We’re used to curating our music library according to personal taste and suggestions based on what we’ve listened to in the past. But with neuroscience now able to customise music based on your brainwaves, we find out if our listening taste is better defined by our body chemistry

So much of technology these days is about the ability to tailor it our experiences; to personalise and curate the way in which we receive information and manage outcomes. For the most part, however, such personalisation is based on machine algorithms, predicting from a series of pre-defined categories that are designed to decipher people’s tastes. Each week, for example, Spotify will provide users with playlists based on what they have previously listened to, but I think it’s safe to say that their algorithm can be somewhat hit and miss.

However, developing neuroscience could provide a far truer personalisation, as music is instead tailored to your brain chemistry. By attuning music to different brain frequencies, it’s possible to improve your sleep quality, increase your productivity and cope with anxiety. Going forward, it may be that curation of music will be designed around the brain frequencies necessary for certain activities rather than the genres of old.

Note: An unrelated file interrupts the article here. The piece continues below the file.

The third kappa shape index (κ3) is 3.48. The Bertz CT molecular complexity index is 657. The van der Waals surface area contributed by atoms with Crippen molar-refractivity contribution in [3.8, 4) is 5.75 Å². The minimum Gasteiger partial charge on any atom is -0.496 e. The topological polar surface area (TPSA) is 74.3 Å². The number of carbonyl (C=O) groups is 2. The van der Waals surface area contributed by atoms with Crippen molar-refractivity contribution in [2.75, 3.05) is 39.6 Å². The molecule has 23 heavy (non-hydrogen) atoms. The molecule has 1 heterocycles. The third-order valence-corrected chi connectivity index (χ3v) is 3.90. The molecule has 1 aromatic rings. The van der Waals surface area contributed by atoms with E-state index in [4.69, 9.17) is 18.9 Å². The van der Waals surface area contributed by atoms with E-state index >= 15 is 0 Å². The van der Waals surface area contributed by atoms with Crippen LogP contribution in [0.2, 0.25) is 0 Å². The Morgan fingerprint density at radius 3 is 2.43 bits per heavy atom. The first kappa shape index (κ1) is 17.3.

And it may not even be that long from now: companies are exploring the possibility of turning the approach into a consumer app, making this a potential normality in the not-too-distant future.

Entrainment and oscillations

Different frequencies in the brain can trigger different mental states. For example, resonating with alpha waves may assist with relaxation. Using music tied into these frequencies is part of increasing the effectiveness of therapies aimed at behavioural performance and neuronal entrainment – the synchronisation of neuronal oscillations with an external perceived rhythm – perhaps due to the brain’s expectation of more complex auditory input.

A study led by acoustic engineering expert Deirdre Bolger observed: “[The] use of [musical] stimuli is not only possible, but also advisable, insofar as it seems to magnify the level of entrainment”.